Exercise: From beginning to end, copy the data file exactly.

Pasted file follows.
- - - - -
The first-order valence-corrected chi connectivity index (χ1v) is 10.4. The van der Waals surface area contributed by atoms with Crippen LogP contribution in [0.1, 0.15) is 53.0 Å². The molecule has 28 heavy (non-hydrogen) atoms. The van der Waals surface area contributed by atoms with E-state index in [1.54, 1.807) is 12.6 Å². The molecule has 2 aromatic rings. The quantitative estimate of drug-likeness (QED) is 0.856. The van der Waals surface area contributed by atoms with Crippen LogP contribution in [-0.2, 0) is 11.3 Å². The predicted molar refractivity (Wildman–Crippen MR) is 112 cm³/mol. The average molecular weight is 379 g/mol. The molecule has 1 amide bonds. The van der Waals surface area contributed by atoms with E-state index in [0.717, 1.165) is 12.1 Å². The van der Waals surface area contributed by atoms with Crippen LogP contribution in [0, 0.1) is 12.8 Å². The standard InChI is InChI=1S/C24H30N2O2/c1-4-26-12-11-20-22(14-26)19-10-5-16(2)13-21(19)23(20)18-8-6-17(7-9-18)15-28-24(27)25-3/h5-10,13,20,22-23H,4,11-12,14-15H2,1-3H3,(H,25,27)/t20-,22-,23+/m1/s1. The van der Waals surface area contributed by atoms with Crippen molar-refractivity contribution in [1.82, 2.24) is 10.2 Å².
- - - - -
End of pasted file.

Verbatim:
The first-order valence-corrected chi connectivity index (χ1v) is 10.4. The van der Waals surface area contributed by atoms with Crippen LogP contribution in [0.1, 0.15) is 53.0 Å². The molecule has 28 heavy (non-hydrogen) atoms. The van der Waals surface area contributed by atoms with E-state index in [1.54, 1.807) is 12.6 Å². The molecule has 2 aromatic rings. The quantitative estimate of drug-likeness (QED) is 0.856. The van der Waals surface area contributed by atoms with Crippen LogP contribution in [-0.2, 0) is 11.3 Å². The predicted molar refractivity (Wildman–Crippen MR) is 112 cm³/mol. The average molecular weight is 379 g/mol. The molecule has 1 amide bonds. The van der Waals surface area contributed by atoms with E-state index in [0.717, 1.165) is 12.1 Å². The van der Waals surface area contributed by atoms with Crippen LogP contribution in [0, 0.1) is 12.8 Å². The standard InChI is InChI=1S/C24H30N2O2/c1-4-26-12-11-20-22(14-26)19-10-5-16(2)13-21(19)23(20)18-8-6-17(7-9-18)15-28-24(27)25-3/h5-10,13,20,22-23H,4,11-12,14-15H2,1-3H3,(H,25,27)/t20-,22-,23+/m1/s1. The van der Waals surface area contributed by atoms with Crippen molar-refractivity contribution in [1.82, 2.24) is 10.2 Å².